This is quite like a salad. Yet, do you know salad is a foreign concept to Chinese?
If you listen to how ‘salad’ is pronounced in Chinese, then you might find a clue there …
In Mandarin speaking areas like Mainland China or Taiwan, the term used is 沙拉 (sha la) and here in Hong Kong, where most of us speak Cantonese, it is called 沙律 (sa lad), both of which are actually derived from the English pronunciation.
But we do have dishes to serve as side or appetizer with main, similar to salads – this is one of them.
I have been using sesame oil for dressing up this Chinese cold appetizer; it is perhaps the natural needs in my brain that drives me to that omega-3-packed (EPA and DHA, etc.) ingredient, a forgotten bottle of flaxseed oil in fridge. That’s my memory!
Mr Google, when discussing the many benefits of flaxseed oil, also tells me that it is not recommended for use in cooking since it is far too easily oxidized. But it’s fine to add flaxseed oil to foods after they have been cooked (source: whfoods.com).
Fine! That suits my plan. Following the same routine, I just salted and sweated the eggplants before seasoning them by freshly ground black pepper, garlic, vinegar and oil.
The new member – flaxseed oil – then has proved to me that it does get along well with the eggplants and the other seasonings. So I know, after this endeavor, I have found another lovely use of flaxseed oil and this variation will be another keeper.
- ~150g eggplant or aubergine
- 2 cloves of garlic, finely chopped
- 1/2 tbsp apple cider vinegar or rice vinegar
- 1/4 tsp soy sauce, or to taste
- 1/4 tsp honey
- ~1/8 tsp freshly ground black pepper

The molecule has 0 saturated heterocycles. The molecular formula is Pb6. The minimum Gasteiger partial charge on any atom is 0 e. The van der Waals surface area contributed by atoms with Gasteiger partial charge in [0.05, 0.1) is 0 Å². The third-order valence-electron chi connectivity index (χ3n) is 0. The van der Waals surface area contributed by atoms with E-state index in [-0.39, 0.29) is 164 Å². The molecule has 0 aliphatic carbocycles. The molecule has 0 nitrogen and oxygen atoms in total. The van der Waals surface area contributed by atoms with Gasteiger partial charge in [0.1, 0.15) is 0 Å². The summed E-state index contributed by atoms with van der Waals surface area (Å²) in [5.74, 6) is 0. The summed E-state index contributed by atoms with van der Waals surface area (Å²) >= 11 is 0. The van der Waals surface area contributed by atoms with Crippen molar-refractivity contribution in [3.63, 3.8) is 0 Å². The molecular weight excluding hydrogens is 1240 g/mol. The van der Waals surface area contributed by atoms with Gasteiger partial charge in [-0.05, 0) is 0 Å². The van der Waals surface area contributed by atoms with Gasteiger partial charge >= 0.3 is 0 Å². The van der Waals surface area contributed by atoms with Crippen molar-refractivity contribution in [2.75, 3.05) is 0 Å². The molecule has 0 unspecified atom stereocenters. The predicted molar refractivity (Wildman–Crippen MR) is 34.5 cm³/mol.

- 1/2 tbsp flaxseed oil
- ~1/8 tsp chili flakes, optional
- yields 1 serving
- For salting and blanching eggplant
- ~1 tsp sea salt
- 1 1/2 C water
Peel eggplant, trim away the top part with stem, then cut each crosswise into about 1-2mm thick slices (half it lengthwise if your eggplant is more than 4-5 cm thick). Toss them with 3/4 tsp of sea salt. Let sit for about 15 minutes. Discard the liquid that has leached out. To avoid discolouration, salt eggplant right after slicing.
Meanwhile, whisk together vinegar, garlic, soy sauce, honey, and black pepper; set aside.
Bring water to a boil, dump in eggplant, and keep boiling it for about 1-2 minutes, or until softened.
Drain in a colander, let cool a while (until cool enough to touch). Clean your hands and squeeze out water from eggplant.
Put eggplant in a bowl, mix in the sauce and drizzle oil over, tossing well. Let it stand for about half an hour before serving (I serve this at room temperature). You may also cover and store it in fridge for a few hours if you like serving it cold. Dish up, garnish with chili flakes, if using.
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